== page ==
Pollution and pelagic fish

From Coastal Wiki
Jump to: navigation, search
White seabream © J.G. Harmelin

Fish are continuously in contact with their environment through their gills . Therefore, unlike sea birds and marine mammals, they directly adsorb contaminants from their environment. Fish (both pelagic as benthic fish) can be contaminated by eating and by direct uptake from the water. As they form the top of the food chain, large carnivorous fish will also experience problems from biomagnifying substances like methylmercury and organochlorine compounds.[1]

Heavy metals

The presence of high concentrations of heavy metals forces the fishes to produce metallothioneins. The energy they have to spend on the production of these detoxifying proteins can no longer be used on growth or reproduction. Although adult marine fishes are thought to be rather protected from the effects of heavy metal concentration, the embryos and gametes remain quite vulnerable. [2]

Organochlorine compounds

Organochlorine pesticides have very often caused acute toxic effects in fish in the 1960s. As they were sprayed on agricultural areas near the coast, the pesticides tended to end up in large doses in nearby bays, resulting in massive local fish mortalities. This caused fisheries for instance in Laguna Madre, a bay in Texas, to collapse. [3] When present at lower concentrations, which don't cause acute toxicity, these organochlorines can also accumulate in the fishes. It is thought that these can lead to various sublethal effects. In the Elbe estuary in Germany chronic exposure might have resulted into reduced productive success, damage to the liver, kidneys and intestines in fishes.[2]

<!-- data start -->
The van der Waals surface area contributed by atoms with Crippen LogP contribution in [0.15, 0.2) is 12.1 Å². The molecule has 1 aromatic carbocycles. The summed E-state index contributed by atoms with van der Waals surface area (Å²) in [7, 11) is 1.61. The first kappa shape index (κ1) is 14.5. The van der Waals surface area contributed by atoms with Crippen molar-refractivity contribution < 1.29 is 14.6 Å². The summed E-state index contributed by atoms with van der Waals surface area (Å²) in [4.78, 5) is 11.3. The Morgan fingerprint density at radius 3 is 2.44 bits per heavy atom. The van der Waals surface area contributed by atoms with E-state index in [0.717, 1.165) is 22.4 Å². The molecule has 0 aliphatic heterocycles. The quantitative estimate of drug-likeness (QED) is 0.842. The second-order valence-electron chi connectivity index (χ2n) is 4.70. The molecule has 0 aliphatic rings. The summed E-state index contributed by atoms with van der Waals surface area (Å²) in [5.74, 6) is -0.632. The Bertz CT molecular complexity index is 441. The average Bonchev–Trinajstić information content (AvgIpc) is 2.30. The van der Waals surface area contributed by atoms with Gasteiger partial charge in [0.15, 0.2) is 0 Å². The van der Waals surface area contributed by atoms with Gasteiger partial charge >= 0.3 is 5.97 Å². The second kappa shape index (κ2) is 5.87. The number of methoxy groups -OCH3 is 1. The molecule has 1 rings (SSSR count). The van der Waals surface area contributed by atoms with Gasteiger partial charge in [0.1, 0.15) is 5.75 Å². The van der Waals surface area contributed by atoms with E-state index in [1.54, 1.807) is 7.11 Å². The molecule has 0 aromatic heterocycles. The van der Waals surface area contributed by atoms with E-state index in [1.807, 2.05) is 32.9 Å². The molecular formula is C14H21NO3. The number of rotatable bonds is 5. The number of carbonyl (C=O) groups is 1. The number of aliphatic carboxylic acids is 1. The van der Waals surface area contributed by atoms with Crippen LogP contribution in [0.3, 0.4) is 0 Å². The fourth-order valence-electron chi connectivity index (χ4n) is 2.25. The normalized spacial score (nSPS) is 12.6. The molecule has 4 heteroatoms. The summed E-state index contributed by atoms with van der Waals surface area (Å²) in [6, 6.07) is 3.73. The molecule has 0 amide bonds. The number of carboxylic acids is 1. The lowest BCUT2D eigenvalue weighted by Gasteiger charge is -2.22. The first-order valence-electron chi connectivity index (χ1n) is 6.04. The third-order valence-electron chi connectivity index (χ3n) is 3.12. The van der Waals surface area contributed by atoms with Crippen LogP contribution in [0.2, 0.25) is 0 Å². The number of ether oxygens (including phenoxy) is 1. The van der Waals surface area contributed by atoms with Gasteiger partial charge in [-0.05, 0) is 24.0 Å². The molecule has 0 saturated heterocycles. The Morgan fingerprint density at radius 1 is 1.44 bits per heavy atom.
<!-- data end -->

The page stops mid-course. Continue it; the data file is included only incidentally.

Given the variety of (sub-)lethal effects, which these pollutants (organochlorines and heavy metals) are known to have on fish, even rather low, non toxic concentrations can have a detrimental effect of fish stocks.[4]

Below you can find some links to Belgian case studies on ecotoxicology in pelagic fishes.

Case studies

Case study 1:Effects of xenoestrogens in eels[5]


  1. ↑ Kennish, M. J. (1996): Practical Handbook of Estuarine and Marine Pollution, CRC Press 524 pp
  2. 2.0 2.1 Fishes in Estuaries: M. Elliott, K.L. Hemingway (Eds.); Blackwell Science, Oxford, 636 pp
  3. Clark, R,B., 1999. Marine pollution. Oxford University press, Fourth edition, pp 161
  4. Sinderman, C.J. 2006. Coastal Pollution: Effects on Living Resources and Humans. CRC Press, Boca Raton, FL. 280 pp
  5. Versonnen, B.J.; Goemans, G.; Belpaire, C.; Janssen, C.R. (2004). Vitellogenin content in European eel (Anguilla anguilla) in Flanders, Belgium. Environ. Pollut. 128(3): 363-371

The main author of this article is Daphnis De Pooter
Please note that others may also have edited the contents of this article.

Citation: Daphnis De Pooter (2024): Pollution and pelagic fish. Available from http://www.coastalwiki.org/wiki/Pollution_and_pelagic_fish [accessed on 20-06-2024]